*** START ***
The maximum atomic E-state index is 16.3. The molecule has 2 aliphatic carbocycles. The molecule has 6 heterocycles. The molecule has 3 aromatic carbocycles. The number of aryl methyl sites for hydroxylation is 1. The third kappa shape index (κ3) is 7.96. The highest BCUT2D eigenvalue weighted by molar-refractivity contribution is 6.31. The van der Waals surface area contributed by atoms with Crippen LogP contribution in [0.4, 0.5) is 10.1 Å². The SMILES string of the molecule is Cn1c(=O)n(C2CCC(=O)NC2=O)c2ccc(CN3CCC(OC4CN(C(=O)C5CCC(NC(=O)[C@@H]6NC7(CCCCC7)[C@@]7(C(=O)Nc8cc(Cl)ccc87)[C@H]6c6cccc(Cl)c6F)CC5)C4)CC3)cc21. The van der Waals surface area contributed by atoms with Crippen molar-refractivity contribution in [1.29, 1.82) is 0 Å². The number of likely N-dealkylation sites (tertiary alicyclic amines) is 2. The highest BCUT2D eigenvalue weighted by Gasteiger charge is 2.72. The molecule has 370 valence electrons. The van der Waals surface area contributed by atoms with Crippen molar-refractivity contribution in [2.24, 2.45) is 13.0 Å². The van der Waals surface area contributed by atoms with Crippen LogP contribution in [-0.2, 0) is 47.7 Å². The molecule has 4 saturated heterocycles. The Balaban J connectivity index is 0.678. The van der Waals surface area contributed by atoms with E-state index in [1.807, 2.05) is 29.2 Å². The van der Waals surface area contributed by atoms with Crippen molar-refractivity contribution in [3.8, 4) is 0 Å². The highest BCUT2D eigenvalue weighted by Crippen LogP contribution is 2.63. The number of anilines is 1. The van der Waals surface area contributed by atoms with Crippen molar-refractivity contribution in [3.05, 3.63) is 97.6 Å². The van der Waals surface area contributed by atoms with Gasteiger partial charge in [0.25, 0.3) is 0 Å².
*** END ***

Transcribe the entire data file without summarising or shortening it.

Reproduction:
The maximum atomic E-state index is 16.3. The molecule has 2 aliphatic carbocycles. The molecule has 6 heterocycles. The molecule has 3 aromatic carbocycles. The number of aryl methyl sites for hydroxylation is 1. The third kappa shape index (κ3) is 7.96. The highest BCUT2D eigenvalue weighted by molar-refractivity contribution is 6.31. The van der Waals surface area contributed by atoms with Crippen LogP contribution in [0.4, 0.5) is 10.1 Å². The SMILES string of the molecule is Cn1c(=O)n(C2CCC(=O)NC2=O)c2ccc(CN3CCC(OC4CN(C(=O)C5CCC(NC(=O)[C@@H]6NC7(CCCCC7)[C@@]7(C(=O)Nc8cc(Cl)ccc87)[C@H]6c6cccc(Cl)c6F)CC5)C4)CC3)cc21. The van der Waals surface area contributed by atoms with Crippen molar-refractivity contribution in [1.29, 1.82) is 0 Å². The number of likely N-dealkylation sites (tertiary alicyclic amines) is 2. The highest BCUT2D eigenvalue weighted by Gasteiger charge is 2.72. The molecule has 370 valence electrons. The van der Waals surface area contributed by atoms with Crippen molar-refractivity contribution in [2.24, 2.45) is 13.0 Å². The van der Waals surface area contributed by atoms with Crippen LogP contribution in [-0.2, 0) is 47.7 Å². The molecule has 4 saturated heterocycles. The Balaban J connectivity index is 0.678. The van der Waals surface area contributed by atoms with E-state index in [1.807, 2.05) is 29.2 Å². The van der Waals surface area contributed by atoms with Crippen molar-refractivity contribution in [3.8, 4) is 0 Å². The highest BCUT2D eigenvalue weighted by Crippen LogP contribution is 2.63. The number of anilines is 1. The van der Waals surface area contributed by atoms with Crippen molar-refractivity contribution in [3.05, 3.63) is 97.6 Å². The van der Waals surface area contributed by atoms with Gasteiger partial charge in [0.25, 0.3) is 0 Å².